What is Fractional Resurfacing?
Fractional Resurfacing, or fractional photothermolysis, is a process for treating soft tissues in order to diminish signs of aging. These include sun damage to the face and body, fine lines around the eyes and mouth, age spots on the face or body, and pigmentation irregularities.
How does Fractional Resurfacing work?
Fractional Resurfacing is a process using a type of laser technology which allows the laser to dot the skin with light energy. This leaves tiny pockets of untreated skin between the areas heated by the laser. Thus, the skin is able to regenerate much faster. Improvements in skin tone and appearance continue in the months following treatment.
What areas of the body does Fractional Resurfacing treat?
Many different types of lasers are available for this type of treatment. Some of them can be used for Fractional Resurfacing on the face and neck. Others are appropriate for treating the shoulders, chest, hands and arms.
What are the advantages of Fractional Resurfacing over other similar treatments?
One of the biggest advantages of Fractional Resurfacing is that it limits the amount of damage done to the layers of skin just below the epidermis. It is also a onetime treatment performed on an outpatient basis and does not require general anesthesia.
Who is a candidate for Fractional Resurfacing?
Although most adult men and women with skin damage can benefit from Fractional Resurfacing, doctors warn that those with dark skin could experience permanent lightening. Also, patients taking photosensitive drugs should not have treatment while these remain in their systems. Patients who have been taking Isotretinoin for severe acne during the past year should consider another method of resurfacing.
How is Fractional Resurfacing performed?
Usually, a doctor will give the patient a prescription medication to take before arrival to help him or her relax during the procedure. Then, a numbing cream will be applied to the area to be treated. For some treatments, the doctor may need to use dyes, cooling systems, or local anesthetics. During Fractional Resurfacing, the doctor will move the laser just above the skin’s surface in a grid-like pattern to heat the blood vessels underneath. The patient may feel some prickling and warmth, but most don’t find the process uncomfortable. Most procedures are completed in less than an hour. To get the best finished product, specialists say that patients should undergo at least three treatments, spaced at least one week apart.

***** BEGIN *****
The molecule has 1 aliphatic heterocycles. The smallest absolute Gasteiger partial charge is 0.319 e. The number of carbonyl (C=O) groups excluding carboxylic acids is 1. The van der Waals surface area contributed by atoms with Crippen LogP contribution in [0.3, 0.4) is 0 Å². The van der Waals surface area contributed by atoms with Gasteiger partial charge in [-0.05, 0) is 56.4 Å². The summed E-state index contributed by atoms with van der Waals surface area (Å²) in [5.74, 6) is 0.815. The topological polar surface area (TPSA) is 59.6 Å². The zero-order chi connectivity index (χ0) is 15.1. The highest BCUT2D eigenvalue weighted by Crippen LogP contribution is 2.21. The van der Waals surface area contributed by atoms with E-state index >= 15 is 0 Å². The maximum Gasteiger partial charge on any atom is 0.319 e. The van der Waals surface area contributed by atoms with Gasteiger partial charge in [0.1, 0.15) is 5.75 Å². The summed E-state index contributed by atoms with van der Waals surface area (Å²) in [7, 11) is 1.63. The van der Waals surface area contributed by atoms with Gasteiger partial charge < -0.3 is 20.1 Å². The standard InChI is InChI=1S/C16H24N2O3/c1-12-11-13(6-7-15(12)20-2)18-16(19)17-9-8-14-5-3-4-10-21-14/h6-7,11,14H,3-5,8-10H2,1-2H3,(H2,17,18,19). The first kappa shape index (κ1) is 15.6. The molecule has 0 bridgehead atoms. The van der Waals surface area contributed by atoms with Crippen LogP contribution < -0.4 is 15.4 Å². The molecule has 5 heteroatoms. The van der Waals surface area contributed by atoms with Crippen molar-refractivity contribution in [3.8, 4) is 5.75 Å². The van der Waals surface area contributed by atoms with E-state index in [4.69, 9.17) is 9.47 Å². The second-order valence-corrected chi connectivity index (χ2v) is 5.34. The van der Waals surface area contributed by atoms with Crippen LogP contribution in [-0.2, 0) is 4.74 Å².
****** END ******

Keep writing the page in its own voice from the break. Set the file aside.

What is the recovery like?
Patients heal quickly after Fractional Resurfacing and many are able to resume activities within the week. Patients use cool compresses to control pain and swelling immediately after the process. They may then use hypoallergenic creams and lotions to ease any flaking. Makeup may be used immediately to cover the redness as healing takes place. Doctors also suggest sleeping on the back for a few days and avoiding direct sunlight.
What will the results be like?
Patients will notice loose skin has tightened and will continue to get firmer in the months following Fractional Resurfacing. Redness, brown spots, light scars, and freckles will have faded significantly.
What are the risks?
Studies have shown no major complications due to Fractional Resurfacing. There may be a slight risk of temporary discoloration or blistering, but these rarely occur and disappear quickly.
Is Fractional Resurfacing approved for use in the U.S.?
Fractional Resurfacing is approved by the Food and Drug Administration and offered by certified providers in all regions of the U.S.
Is Fractional Resurfacing covered by insurance companies?
Because its purpose is for cosmetic treatment, Fractional Resurfacing is not covered by insurance providers or Medicare. Some providers to have payment plans to help patients spread the cost over several months.
Disclaimer: This information is intended only as an introduction to this procedure. This information should not be used to determine whether you will have the procedure performed nor does it guarantee results of your elective surgery. Further details regarding surgical standards and procedures should be discussed with your physician.
By SkinCareGuide.com Staff
Updated: November 24, 2009
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